Why You Shouldn’t Touch Animals
During Wildlife Encounters
Wildlife tours offer amazing experiences where you can see various animals you never have before. While it’s incredible to be so up-close to some of these creatures, you should never actually touch them.
Touching wildlife can have negative side effects for the animals and the ecosystem. Here are some examples of why touching during wildlife encounters can be especially harmful.
Animals Are Susceptible to Bacteria on Human Hands
You should always keep your hands to yourself during an animal encounter due to the risk of disease that you present to them. While we are all used to hearing about diseases passed from animals to humans, you may not have heard that the opposite is also true. Humans carry specific bacteria that can cause wildlife to get sick and even die.
Humans also use products like lotion, perfume, sunscreen, and bug spray that animals react badly to. Some of these products are especially toxic to wildlife. This is true for any animal, but especially marine life.
If you have a wildlife tour guide that tells you touching an animal is okay, you still shouldn’t do it. Even the ‘touch pools’ at aquariums are not healthy for any species. In 2018, at SeaQuest Aquarium in California, a stingray in a touch pool died within a month of opening due to the assault of continuous touching from visitors.
Animals May Be Rejected From Its Own Kind
An animal may be rejected by its own kind if a human touches them. This is especially true for young animals. Their mothers may leave them behind to die if they smell any human scents on them.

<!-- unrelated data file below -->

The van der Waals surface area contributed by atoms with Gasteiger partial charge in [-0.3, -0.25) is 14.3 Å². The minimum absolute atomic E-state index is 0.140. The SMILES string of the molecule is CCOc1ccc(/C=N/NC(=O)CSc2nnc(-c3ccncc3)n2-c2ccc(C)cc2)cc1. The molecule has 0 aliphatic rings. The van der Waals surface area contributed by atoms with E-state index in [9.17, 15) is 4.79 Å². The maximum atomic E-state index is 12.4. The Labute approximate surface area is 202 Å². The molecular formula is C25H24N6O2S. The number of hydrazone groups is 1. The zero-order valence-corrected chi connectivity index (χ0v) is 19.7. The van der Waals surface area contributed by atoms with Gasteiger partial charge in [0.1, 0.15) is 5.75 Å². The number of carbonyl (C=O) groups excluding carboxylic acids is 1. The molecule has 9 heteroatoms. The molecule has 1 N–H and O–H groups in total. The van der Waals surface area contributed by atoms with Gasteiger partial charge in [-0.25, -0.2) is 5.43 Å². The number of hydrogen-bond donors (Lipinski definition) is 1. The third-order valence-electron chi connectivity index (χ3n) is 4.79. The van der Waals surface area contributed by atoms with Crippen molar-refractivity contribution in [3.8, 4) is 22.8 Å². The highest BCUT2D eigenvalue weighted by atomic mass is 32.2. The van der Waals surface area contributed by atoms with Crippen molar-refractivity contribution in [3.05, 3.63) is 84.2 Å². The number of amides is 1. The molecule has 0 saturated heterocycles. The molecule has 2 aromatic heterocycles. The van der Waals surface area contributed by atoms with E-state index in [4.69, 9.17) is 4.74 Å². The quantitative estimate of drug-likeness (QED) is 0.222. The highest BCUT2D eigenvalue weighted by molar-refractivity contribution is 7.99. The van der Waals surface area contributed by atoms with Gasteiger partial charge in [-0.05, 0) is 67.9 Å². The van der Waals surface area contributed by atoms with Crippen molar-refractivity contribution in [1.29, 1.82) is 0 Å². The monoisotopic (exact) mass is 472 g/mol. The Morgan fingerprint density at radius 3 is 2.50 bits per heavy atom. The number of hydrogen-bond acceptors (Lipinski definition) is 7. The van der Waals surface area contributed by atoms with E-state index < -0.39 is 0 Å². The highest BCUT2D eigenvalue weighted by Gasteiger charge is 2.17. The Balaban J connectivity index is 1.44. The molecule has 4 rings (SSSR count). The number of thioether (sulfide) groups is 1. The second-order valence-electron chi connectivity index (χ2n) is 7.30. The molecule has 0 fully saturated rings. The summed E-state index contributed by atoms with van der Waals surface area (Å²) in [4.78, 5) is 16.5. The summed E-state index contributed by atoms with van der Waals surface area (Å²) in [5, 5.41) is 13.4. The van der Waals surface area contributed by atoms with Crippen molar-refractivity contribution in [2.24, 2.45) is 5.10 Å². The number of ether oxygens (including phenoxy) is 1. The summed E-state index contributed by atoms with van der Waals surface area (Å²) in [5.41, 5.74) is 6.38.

In a tragic twist of events at Yellowstone National Park in 2016, two humans tried to help a baby bison who had gotten separated from its herd. They placed it in their car and drove it back to a ranger station. Later, when introduced back into the wild, the baby bison’s herd repeatedly rejected it. This caused the bison to wander around on the park roads alone. In the end, the baby bison had to be euthanized for the risk it presented to both itself and drivers on the road.
In order to avoid the risk of an animal being rejected from its own kind during a wildlife encounter, don’t touch it, feed it, or attempt to help it. If you think the animal needs assistance, alert park rangers of wildlife experts.
You Can Cause Unnecessary Stress and Harm
Being touched by humans often causes a lot of stress to animals. It can also physically harm them. Wild animals are not meant to be grabbed and prodded by humans. The stress and physical assault of these actions can cause wildlife to die.
In 2016, a group of beachgoers in Buenos Aires, Argentina passed around a baby dolphin for photos. The stress caused by being handled by so many people and the physical harm from the hot sun was fatal to the baby dolphin. Dolphin mothers nurse their babies for up to ten years. This was not only traumatic to the baby dolphin but also its mother.
Don’t Touch wildlife!
Don’t touch the wildlife you may see on wildlife tours or while exploring nature, no matter how cute they may look. This can be extremely harmful to the animals and cause unnecessary sickness and premature death.
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